21
Sep
07

Victory/Defeat

When I look back at the 2007 Bonneville Speed Trials, and my opportunity to ride the B120 Wraith, I have some mixed emotions about the results. For one, I have never attended a competition that had victory and defeat so loosely defined. Even though there is a man waiting to record your time against those who have gone before you, you quickly find that the only person you can prevail over, or be defeated by, is yourself. This makes it inherently difficult to answer the question “How did I do?”

After more than a month worth of work crammed into a week, and almost thirty hours straight driving, just getting to Utah was a victory in itself. I can only liken the place to the Grand Canyon, or flying over Los Angeles the night before Thanksgiving; seeing just how far the lights of vacation traffic can span, to give anyone an idea of how vast the place seems. (Check out the sunrise pictures Paul took!) The sights and smells of the salt will forever be a trophy to cherish.

As we were building the bike, we (that means EVERYONE here at Confederate) asked ourselves and each other many times, “How fast do you think it will go?” We considered every imaginable factor that might give us a hint of just how fast it could go, so that when we achieved that speed we could taste victory.
The Wraith was able to make four passes down the Bonnevillle track. The early passes saw a well-prepared racing surface that the B120 was able to easily accelerate on and control. The chassis handled beautifully. This was obviously a surprise to some that were in attendance. Most of the machines there were purpose built for high speed racing,  exclusively.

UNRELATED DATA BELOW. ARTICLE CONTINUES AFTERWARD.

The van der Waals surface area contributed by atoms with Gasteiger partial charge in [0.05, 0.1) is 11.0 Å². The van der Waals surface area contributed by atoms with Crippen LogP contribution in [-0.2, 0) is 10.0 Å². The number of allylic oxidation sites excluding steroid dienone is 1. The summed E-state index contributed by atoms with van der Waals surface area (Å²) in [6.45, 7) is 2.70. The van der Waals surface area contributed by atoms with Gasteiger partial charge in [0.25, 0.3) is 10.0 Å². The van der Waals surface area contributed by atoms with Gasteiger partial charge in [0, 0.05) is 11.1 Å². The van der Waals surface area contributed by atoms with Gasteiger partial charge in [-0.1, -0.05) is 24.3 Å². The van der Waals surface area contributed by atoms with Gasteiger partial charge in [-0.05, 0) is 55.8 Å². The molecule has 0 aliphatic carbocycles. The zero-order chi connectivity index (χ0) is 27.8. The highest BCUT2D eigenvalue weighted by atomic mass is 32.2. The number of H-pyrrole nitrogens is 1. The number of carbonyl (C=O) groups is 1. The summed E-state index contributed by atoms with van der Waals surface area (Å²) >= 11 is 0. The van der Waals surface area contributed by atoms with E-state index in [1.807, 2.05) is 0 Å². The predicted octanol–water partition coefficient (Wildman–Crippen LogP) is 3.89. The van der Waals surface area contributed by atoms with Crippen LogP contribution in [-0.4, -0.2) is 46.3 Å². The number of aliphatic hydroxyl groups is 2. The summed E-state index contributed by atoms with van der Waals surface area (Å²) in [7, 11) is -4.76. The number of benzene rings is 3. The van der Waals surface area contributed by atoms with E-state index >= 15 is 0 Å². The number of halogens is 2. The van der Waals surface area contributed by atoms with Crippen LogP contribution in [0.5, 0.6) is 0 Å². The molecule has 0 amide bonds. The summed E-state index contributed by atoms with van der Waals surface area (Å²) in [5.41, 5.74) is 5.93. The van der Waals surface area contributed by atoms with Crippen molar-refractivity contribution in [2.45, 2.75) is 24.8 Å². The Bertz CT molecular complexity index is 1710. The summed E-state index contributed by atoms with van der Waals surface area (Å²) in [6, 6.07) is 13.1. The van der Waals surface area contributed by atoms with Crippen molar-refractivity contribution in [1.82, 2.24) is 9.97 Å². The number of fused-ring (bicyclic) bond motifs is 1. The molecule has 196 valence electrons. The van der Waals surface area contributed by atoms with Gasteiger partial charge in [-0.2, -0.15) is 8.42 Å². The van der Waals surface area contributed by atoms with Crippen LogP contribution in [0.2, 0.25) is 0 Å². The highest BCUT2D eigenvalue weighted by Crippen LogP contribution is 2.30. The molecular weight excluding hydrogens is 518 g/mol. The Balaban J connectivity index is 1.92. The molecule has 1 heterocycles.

The engine showed itself to be a wonderful piece of engineering and design. Once tuned to the great difference in elevation, full rpm power left me wanting another try at the track with significantly taller gearing.  The motor wanted longer legs! Much longer.

I would like to personally thank all those at Confederate who made this happen. Many people had a dream of victory, and worked very hard to achieve it. The B120 Wraith (we now call her Bonnie) worked flawlessly. To those who got her there, you may tell all who ask that you won. No matter the number of passes, how high the speeds, or the times recorded.

For myself; I have chosen something in between victory and defeat. To pilot our dream machine, in competition, representing a fiercely intense inclusionary team and family of Confederate zealots, is sweet victory.

Setting up for our fourth run, knowing full well that it would be our last chance, we geared the bike as high as we could. For the other passes I was topping out at redline far before the first timing marker. (Riders have two miles to accelerate, and one mile to be timed)  It was necessary to time the point in the track that I would pin the throttle in fifth gear, ensuring that I hit top speed right at the first marker. So far I had been able to get it pretty close to perfect. With that much torque to pull you along, it’s not nearly as hard as it sounds. I knew as soon as I short shifted into fifth gear at a mere 4300 RPMs, that I had made an irreversible error; I had dropped the RPMs to about 3000 in a very tall 5th and final gear. Nevertheless, Bonnie pulled herself like a pack mule up to five thousand rpm and 155 mph at the end of the timed mile.  She was pulling harder and faster with each beat of her heart when I was forced to shut down.

I choose to harbor some defeat within myself for the twelve hundred RPMs she did not get to realize on that last run.

– Jason Reddick

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